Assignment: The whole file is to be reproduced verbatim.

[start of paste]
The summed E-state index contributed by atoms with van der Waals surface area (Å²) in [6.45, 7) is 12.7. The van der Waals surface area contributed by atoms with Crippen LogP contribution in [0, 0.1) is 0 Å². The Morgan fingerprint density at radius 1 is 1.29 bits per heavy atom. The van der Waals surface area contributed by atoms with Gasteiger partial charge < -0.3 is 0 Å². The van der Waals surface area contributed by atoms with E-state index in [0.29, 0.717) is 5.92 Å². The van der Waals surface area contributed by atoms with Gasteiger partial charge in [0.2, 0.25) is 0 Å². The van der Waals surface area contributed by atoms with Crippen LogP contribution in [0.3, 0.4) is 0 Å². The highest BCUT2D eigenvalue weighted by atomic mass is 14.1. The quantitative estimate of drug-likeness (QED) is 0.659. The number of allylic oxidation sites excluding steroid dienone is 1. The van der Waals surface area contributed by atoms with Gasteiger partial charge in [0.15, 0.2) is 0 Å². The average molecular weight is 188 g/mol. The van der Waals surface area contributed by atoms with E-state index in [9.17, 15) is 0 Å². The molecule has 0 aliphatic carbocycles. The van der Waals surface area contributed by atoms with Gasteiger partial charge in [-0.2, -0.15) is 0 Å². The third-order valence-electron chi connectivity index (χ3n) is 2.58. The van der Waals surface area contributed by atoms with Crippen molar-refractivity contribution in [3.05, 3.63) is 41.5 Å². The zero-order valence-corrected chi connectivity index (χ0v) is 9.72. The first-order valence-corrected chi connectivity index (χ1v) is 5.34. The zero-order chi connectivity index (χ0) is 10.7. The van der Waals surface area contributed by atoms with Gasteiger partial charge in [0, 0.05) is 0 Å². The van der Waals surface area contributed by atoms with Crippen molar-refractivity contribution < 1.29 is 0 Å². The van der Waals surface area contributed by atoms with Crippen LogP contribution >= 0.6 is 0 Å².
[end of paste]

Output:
The summed E-state index contributed by atoms with van der Waals surface area (Å²) in [6.45, 7) is 12.7. The van der Waals surface area contributed by atoms with Crippen LogP contribution in [0, 0.1) is 0 Å². The Morgan fingerprint density at radius 1 is 1.29 bits per heavy atom. The van der Waals surface area contributed by atoms with Gasteiger partial charge < -0.3 is 0 Å². The van der Waals surface area contributed by atoms with E-state index in [0.29, 0.717) is 5.92 Å². The van der Waals surface area contributed by atoms with Gasteiger partial charge in [0.2, 0.25) is 0 Å². The van der Waals surface area contributed by atoms with Crippen LogP contribution in [0.3, 0.4) is 0 Å². The highest BCUT2D eigenvalue weighted by atomic mass is 14.1. The quantitative estimate of drug-likeness (QED) is 0.659. The number of allylic oxidation sites excluding steroid dienone is 1. The van der Waals surface area contributed by atoms with Gasteiger partial charge in [0.15, 0.2) is 0 Å². The average molecular weight is 188 g/mol. The van der Waals surface area contributed by atoms with E-state index in [9.17, 15) is 0 Å². The molecule has 0 aliphatic carbocycles. The van der Waals surface area contributed by atoms with Gasteiger partial charge in [-0.2, -0.15) is 0 Å². The third-order valence-electron chi connectivity index (χ3n) is 2.58. The van der Waals surface area contributed by atoms with Crippen molar-refractivity contribution in [3.05, 3.63) is 41.5 Å². The zero-order valence-corrected chi connectivity index (χ0v) is 9.72. The first-order valence-corrected chi connectivity index (χ1v) is 5.34. The zero-order chi connectivity index (χ0) is 10.7. The van der Waals surface area contributed by atoms with Gasteiger partial charge in [0, 0.05) is 0 Å². The van der Waals surface area contributed by atoms with Crippen molar-refractivity contribution < 1.29 is 0 Å². The van der Waals surface area contributed by atoms with Crippen LogP contribution >= 0.6 is 0 Å².